American farm exports could rise to between $35 billion and $40 billion in the marketing year beginning Oct. 1, leaving the U.S. with an agricultural trade surplus of $20 billion or more, the Agriculture Department predicted this week.

Large new purchases of grains by the Soviet Union, which has been hit this year by serious crop failures, will be responsible for much of the increase in exports.

The department's World Food and Agricultural Outlook and Situation Board also forecast that exports this year would hit $32 billion, up from $27.3 billion in 1978. Last year, agricultural imports totaled $13.9 billion, and this year are forecast at $16.3 billion.

The board cautioned that "it is still early to forecast 1979/80 exports precisely" because of uncertainties in transportation capacity and weather. Nevertheless, the board now expects at least 45 million metric tons of farm products to be sent abroad.

A metric ton contains 2,204.6 pounds or, for example, about 39 bushels of corn or 37 bushels of wheat.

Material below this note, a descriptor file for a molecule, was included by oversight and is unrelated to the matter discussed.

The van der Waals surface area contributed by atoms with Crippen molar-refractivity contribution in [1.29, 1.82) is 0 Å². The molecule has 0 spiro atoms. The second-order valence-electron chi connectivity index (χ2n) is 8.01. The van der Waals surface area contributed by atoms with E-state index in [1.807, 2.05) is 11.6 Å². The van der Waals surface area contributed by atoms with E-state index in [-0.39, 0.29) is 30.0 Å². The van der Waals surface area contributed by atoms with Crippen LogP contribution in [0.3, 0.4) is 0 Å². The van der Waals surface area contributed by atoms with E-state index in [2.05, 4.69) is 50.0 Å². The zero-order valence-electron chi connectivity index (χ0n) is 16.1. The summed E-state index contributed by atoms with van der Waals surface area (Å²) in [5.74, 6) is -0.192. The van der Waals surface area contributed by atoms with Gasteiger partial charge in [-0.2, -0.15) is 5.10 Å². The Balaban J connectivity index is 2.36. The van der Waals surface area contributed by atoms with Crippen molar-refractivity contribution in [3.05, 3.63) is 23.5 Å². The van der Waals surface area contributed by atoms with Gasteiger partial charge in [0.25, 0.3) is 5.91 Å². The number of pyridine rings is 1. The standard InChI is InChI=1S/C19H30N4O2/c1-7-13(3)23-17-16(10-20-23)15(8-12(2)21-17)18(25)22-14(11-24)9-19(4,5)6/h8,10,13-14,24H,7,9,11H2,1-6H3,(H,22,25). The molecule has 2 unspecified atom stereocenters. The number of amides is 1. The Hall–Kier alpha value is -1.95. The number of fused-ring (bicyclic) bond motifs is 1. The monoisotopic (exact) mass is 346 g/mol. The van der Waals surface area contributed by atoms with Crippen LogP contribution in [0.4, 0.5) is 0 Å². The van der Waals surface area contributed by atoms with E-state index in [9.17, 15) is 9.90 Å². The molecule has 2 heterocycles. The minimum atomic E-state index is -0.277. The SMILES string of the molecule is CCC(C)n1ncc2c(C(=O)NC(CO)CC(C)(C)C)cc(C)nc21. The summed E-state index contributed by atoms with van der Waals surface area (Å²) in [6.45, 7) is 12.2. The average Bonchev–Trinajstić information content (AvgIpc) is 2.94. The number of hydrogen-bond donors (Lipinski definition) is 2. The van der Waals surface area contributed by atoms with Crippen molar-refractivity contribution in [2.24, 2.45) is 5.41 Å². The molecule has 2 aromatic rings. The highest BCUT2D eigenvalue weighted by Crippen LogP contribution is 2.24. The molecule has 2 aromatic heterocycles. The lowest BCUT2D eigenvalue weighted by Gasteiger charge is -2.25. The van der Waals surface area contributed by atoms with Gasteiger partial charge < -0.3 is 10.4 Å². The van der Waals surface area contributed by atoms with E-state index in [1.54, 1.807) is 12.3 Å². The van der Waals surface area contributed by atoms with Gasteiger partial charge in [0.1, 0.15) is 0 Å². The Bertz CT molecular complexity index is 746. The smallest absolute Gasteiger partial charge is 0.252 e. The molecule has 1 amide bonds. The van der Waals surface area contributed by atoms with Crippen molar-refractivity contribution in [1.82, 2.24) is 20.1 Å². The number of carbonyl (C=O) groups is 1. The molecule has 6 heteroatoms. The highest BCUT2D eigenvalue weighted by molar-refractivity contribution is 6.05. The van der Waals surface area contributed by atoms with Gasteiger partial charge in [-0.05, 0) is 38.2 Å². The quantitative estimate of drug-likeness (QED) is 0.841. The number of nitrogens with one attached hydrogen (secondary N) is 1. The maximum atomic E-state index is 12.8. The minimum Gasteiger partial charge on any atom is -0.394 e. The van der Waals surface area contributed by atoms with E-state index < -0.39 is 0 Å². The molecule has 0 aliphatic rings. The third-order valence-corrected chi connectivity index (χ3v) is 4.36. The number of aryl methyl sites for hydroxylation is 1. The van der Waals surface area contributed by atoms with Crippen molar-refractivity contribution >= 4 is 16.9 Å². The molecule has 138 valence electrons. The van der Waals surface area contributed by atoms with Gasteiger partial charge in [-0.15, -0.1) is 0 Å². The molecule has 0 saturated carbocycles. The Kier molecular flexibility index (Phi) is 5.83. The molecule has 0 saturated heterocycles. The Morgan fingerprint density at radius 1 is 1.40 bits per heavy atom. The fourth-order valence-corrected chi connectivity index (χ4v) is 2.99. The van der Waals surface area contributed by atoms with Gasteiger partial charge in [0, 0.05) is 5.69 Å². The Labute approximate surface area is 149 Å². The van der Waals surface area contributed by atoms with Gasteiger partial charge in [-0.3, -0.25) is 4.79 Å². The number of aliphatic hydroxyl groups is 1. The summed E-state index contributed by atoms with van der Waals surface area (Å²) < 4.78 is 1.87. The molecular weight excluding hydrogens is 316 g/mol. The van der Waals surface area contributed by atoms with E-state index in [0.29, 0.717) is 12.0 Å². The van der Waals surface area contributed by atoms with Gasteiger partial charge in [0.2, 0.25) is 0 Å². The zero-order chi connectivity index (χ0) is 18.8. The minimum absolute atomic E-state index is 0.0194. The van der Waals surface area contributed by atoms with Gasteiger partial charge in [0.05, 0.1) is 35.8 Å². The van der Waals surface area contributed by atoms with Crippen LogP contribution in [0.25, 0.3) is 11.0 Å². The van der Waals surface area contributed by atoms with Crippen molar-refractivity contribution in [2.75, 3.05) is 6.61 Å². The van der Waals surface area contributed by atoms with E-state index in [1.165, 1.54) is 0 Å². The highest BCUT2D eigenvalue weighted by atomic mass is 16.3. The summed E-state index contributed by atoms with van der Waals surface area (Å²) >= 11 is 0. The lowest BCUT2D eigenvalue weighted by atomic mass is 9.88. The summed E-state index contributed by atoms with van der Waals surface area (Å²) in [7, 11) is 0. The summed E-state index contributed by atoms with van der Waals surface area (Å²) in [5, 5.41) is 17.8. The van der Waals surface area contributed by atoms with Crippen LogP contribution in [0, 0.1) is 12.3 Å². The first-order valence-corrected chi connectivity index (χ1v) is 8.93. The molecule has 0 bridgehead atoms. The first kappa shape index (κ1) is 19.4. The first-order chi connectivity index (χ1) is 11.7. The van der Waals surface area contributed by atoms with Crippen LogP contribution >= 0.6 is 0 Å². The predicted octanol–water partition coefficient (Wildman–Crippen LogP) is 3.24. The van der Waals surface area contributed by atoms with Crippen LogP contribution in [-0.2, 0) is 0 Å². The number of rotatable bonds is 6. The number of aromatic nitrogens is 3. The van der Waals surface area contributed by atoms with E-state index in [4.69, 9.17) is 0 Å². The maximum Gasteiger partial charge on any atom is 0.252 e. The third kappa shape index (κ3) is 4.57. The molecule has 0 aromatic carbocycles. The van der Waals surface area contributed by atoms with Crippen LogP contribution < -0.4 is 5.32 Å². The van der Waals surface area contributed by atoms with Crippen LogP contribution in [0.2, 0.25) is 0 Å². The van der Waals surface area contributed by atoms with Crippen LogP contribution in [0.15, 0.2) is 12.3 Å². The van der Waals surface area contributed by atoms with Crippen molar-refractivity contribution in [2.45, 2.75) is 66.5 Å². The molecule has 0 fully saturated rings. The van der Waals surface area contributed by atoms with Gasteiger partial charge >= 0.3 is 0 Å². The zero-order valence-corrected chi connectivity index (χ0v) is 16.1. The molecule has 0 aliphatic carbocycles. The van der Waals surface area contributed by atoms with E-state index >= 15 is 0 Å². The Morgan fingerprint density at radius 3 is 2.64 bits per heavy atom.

The largest increase in exports will be in feed grains, such as corn used for livestock. The board expects such shipments to rise by about 10 million tons from this year's total of 61 million tons. Wheat exports should go up about 6 million tons, from 32 million this year.

Besides the Russian purchases -- which already have helped to push farm prices up sharply this year -- the board listed several other reasons why it believes exports will increase substantially. Livestock production is rising steadily in some U.S. markets such as Eastern Europe and Japan, and thatmeans more demand for feed.

Continued economic expansion in the fast-growing developing countries will add to demand. While relatively little growth in agricultureal production in the poorer developing countries will also mean more demand to the extent such nations can afford to buy or else receive aid.

Finally, the board believes "logistic problems" in major competitor countries -- including Canada -- likely will limit their exports in the coming year.

Meanwhile, U.S. imports are forecast to rise next year slightly above the $16.3 billion estimated for this year. Meat imports, which are up about 15 percent in volume and 62 percent in value this year, should rise further. Imports of coffee, fruits, vegetables, sugar and rubber also are forecast to be higher.